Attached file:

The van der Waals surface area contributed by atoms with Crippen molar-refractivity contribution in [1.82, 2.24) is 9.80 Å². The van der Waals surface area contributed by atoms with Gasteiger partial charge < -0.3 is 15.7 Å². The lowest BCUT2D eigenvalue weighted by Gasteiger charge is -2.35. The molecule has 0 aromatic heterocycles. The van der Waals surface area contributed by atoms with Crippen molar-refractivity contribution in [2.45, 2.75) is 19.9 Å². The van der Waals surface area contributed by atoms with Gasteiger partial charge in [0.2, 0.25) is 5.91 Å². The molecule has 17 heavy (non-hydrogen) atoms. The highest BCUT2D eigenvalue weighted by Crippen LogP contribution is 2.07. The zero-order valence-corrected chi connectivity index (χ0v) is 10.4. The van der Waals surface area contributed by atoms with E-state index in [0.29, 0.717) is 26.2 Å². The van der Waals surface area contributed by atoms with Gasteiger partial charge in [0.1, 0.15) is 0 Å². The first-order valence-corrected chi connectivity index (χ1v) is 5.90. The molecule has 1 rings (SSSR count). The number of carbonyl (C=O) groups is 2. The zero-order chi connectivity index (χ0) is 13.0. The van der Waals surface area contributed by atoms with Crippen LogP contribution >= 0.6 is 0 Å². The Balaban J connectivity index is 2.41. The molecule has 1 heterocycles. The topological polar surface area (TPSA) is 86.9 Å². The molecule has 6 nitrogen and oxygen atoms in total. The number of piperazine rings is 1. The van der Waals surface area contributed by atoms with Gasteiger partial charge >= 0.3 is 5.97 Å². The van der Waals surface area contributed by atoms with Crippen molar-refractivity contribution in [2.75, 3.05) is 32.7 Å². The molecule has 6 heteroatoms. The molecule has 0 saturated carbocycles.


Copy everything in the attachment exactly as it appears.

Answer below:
The van der Waals surface area contributed by atoms with Crippen molar-refractivity contribution in [1.82, 2.24) is 9.80 Å². The van der Waals surface area contributed by atoms with Gasteiger partial charge < -0.3 is 15.7 Å². The lowest BCUT2D eigenvalue weighted by Gasteiger charge is -2.35. The molecule has 0 aromatic heterocycles. The van der Waals surface area contributed by atoms with Crippen molar-refractivity contribution in [2.45, 2.75) is 19.9 Å². The van der Waals surface area contributed by atoms with Gasteiger partial charge in [0.2, 0.25) is 5.91 Å². The molecule has 17 heavy (non-hydrogen) atoms. The highest BCUT2D eigenvalue weighted by Crippen LogP contribution is 2.07. The zero-order valence-corrected chi connectivity index (χ0v) is 10.4. The van der Waals surface area contributed by atoms with E-state index in [0.29, 0.717) is 26.2 Å². The van der Waals surface area contributed by atoms with Gasteiger partial charge in [0.1, 0.15) is 0 Å². The first-order valence-corrected chi connectivity index (χ1v) is 5.90. The molecule has 1 rings (SSSR count). The number of carbonyl (C=O) groups is 2. The zero-order chi connectivity index (χ0) is 13.0. The van der Waals surface area contributed by atoms with Crippen LogP contribution >= 0.6 is 0 Å². The Balaban J connectivity index is 2.41. The molecule has 1 heterocycles. The topological polar surface area (TPSA) is 86.9 Å². The molecule has 6 nitrogen and oxygen atoms in total. The number of piperazine rings is 1. The van der Waals surface area contributed by atoms with Gasteiger partial charge >= 0.3 is 5.97 Å². The van der Waals surface area contributed by atoms with Crippen molar-refractivity contribution in [2.75, 3.05) is 32.7 Å². The molecule has 6 heteroatoms. The molecule has 0 saturated carbocycles.